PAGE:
The Importance of Time Scales

Two main types of interventions are often discussed as ways to reduce the impacts of climate change on society: mitigation and adaptation. Mitigation is a reduction in greenhouse gas emissions, which leads (eventually) to a reduction in climate change. Adaptation refers to changes made to a system impacted by climate, in this case some aspect of the food economy, that improve the outcome of climate change relative to no adaptation. Adaptations can include both changes that either reduce negative outcomes or enhance positive outcomes.

The effectiveness of an intervention can be extremely dependent on the time scale of interest (Fig. 1.2). For example, investments in adaptation are the only real way of reducing impacts for the next 30-40 years, because the benefits of mitigation are realized with a lag of roughly this length (see Chapter 2). However, nearly all assessments agree that adaptations are less effective than mitigation for reducing impacts by 2100.

Much of this book will focus on time scales of the next few decades, rather than the end of the century. There are several pragmatic reasons for this choice. First, growth in food demand is expected to be faster before 2050 than after, because global population growth will likely decelerate. According to the United Nations' medium growth rate scenario, for instance, population will increase by 2.8 billion people between 2000 and 2050 but only by 0.2 billion between 2050 and 2100 (Table 1.1). The challenges to food security of rising global demand are therefore

Fig. 1.2 A schematic view of the effectiveness of adaptation and mitigation as a function of time

Table 1.1 Projections of global population (billions of people) to 2050 and 2100 for different growth scenarios (data source: United Nations Population Division 2004)

Fig. 1.2 A schematic view of the effectiveness of adaptation and mitigation as a function of time

2020 2040 2060 2080 2100

2020 2040 2060 2080 2100


Low variant

Medium variant

High variant

2000 2050 2100

likely to be greatest in the near-term. Put differently, the challenge of the next few decades is to foster a tremendous growth in agricultural production in the face of climate change in order to improve food security, while after 2050 lies the more modest challenge of maintaining existing production levels in a warming world.

A second and no less important reason is that uncertainties in projections beyond 2050 are far greater than those of the next few decades. That is, it makes sense to focus on the aspects of the problem where projections are most likely to be accurate. Beyond 2050, agricultural technologies may be completely different from the current ones, and temperatures at a given location will often be beyond anything currently experienced (Chapter 2), making projections of climate impacts on agriculture very difficult.

Third, our experience is that most decisions, whether made in public or private sectors, do not account for time scales beyond a few decades. Therefore, scientific assessments of the near-term are likely to have a greater impact on societal choices than are those focused on the end of the twenty-first century, even if the latter would play a greater role in an ideal world.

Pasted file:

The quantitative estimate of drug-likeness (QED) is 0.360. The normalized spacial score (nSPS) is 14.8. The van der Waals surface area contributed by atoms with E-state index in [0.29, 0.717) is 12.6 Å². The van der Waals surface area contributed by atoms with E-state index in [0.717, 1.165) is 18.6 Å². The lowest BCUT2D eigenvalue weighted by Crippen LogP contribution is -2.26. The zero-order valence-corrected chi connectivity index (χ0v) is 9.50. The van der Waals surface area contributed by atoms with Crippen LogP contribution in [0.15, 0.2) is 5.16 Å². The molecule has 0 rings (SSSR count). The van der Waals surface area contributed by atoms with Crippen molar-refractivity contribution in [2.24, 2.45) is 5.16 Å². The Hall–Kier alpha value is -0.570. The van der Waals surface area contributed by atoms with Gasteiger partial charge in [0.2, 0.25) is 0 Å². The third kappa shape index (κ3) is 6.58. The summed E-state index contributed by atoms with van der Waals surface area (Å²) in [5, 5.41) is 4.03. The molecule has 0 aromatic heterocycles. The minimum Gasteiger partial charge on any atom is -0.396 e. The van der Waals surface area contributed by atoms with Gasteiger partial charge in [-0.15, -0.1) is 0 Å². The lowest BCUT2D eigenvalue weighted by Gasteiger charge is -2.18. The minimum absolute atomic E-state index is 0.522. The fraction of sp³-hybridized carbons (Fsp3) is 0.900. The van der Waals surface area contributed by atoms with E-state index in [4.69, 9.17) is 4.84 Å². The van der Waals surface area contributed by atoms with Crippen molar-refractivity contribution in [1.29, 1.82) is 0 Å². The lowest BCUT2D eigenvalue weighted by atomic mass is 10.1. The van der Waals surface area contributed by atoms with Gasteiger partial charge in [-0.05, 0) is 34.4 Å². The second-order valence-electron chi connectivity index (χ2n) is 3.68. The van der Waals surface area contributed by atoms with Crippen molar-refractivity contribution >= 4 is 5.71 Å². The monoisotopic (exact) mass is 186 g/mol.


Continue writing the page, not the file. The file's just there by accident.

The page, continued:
Finally, and perhaps most importantly, is the fact that food security impacts of climate change in the next few decades may be severe in some locations. There is tremendous need for science that supports effective adaptations, especially when considering that most investments in agriculture take over a decade to provide substantial returns. Efforts to adapt to climate in 2020 or 2030 must therefore begin soon. There are obviously larger potential impacts as one looks beyond 2050, but one need look no further than the next 20 years to find a major scientific and societal challenge.

Although we believe these reasons are compelling enough to justify a focus on the short-term, we recognize that a view of the longer term is also needed, if only for the critical job of assessing the eventual benefits of mitigation. We therefore also include many references to assessments of 2080-2100, although none to our knowledge extend beyond this time.

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Renewable Energy 101

Renewable Energy 101

Renewable energy is energy that is generated from sunlight, rain, tides, geothermal heat and wind. These sources are naturally and constantly replenished, which is why they are deemed as renewable. The usage of renewable energy sources is very important when considering the sustainability of the existing energy usage of the world. While there is currently an abundance of non-renewable energy sources, such as nuclear fuels, these energy sources are depleting. In addition to being a non-renewable supply, the non-renewable energy sources release emissions into the air, which has an adverse effect on the environment.

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